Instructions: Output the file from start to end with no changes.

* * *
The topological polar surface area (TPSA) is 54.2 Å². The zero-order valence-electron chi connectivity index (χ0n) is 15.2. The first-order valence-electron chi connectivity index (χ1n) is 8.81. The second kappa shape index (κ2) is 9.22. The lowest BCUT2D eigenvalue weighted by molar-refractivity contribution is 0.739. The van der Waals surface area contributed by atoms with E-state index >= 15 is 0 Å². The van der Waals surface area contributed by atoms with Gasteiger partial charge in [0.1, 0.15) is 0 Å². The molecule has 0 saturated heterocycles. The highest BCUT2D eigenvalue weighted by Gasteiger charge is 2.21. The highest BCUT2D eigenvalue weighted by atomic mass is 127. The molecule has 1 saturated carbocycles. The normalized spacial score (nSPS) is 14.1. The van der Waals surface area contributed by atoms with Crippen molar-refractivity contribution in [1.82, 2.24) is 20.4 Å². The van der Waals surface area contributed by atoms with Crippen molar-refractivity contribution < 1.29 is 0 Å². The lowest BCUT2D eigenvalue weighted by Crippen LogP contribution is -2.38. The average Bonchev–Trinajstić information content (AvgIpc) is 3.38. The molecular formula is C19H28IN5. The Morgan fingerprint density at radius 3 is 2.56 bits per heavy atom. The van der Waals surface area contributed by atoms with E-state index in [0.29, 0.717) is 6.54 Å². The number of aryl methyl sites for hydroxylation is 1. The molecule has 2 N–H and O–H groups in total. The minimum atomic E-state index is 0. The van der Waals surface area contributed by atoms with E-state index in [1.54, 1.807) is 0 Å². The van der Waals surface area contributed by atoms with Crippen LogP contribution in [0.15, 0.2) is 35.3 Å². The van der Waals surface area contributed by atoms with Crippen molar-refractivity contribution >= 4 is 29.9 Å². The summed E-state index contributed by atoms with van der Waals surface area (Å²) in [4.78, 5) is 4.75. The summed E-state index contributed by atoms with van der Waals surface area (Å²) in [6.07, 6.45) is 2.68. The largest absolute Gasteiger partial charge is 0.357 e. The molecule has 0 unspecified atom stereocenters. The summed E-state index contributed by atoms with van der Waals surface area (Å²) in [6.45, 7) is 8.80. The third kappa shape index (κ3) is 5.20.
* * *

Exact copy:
The topological polar surface area (TPSA) is 54.2 Å². The zero-order valence-electron chi connectivity index (χ0n) is 15.2. The first-order valence-electron chi connectivity index (χ1n) is 8.81. The second kappa shape index (κ2) is 9.22. The lowest BCUT2D eigenvalue weighted by molar-refractivity contribution is 0.739. The van der Waals surface area contributed by atoms with E-state index >= 15 is 0 Å². The van der Waals surface area contributed by atoms with Gasteiger partial charge in [0.1, 0.15) is 0 Å². The molecule has 0 saturated heterocycles. The highest BCUT2D eigenvalue weighted by Gasteiger charge is 2.21. The highest BCUT2D eigenvalue weighted by atomic mass is 127. The molecule has 1 saturated carbocycles. The normalized spacial score (nSPS) is 14.1. The van der Waals surface area contributed by atoms with Crippen molar-refractivity contribution in [1.82, 2.24) is 20.4 Å². The van der Waals surface area contributed by atoms with Crippen molar-refractivity contribution < 1.29 is 0 Å². The lowest BCUT2D eigenvalue weighted by Crippen LogP contribution is -2.38. The average Bonchev–Trinajstić information content (AvgIpc) is 3.38. The molecular formula is C19H28IN5. The Morgan fingerprint density at radius 3 is 2.56 bits per heavy atom. The van der Waals surface area contributed by atoms with E-state index in [0.29, 0.717) is 6.54 Å². The number of aryl methyl sites for hydroxylation is 1. The molecule has 2 N–H and O–H groups in total. The minimum atomic E-state index is 0. The van der Waals surface area contributed by atoms with E-state index in [1.54, 1.807) is 0 Å². The van der Waals surface area contributed by atoms with Crippen LogP contribution in [0.15, 0.2) is 35.3 Å². The van der Waals surface area contributed by atoms with Crippen molar-refractivity contribution >= 4 is 29.9 Å². The summed E-state index contributed by atoms with van der Waals surface area (Å²) in [4.78, 5) is 4.75. The summed E-state index contributed by atoms with van der Waals surface area (Å²) in [6.07, 6.45) is 2.68. The largest absolute Gasteiger partial charge is 0.357 e. The molecule has 0 unspecified atom stereocenters. The summed E-state index contributed by atoms with van der Waals surface area (Å²) in [6.45, 7) is 8.80. The third kappa shape index (κ3) is 5.20.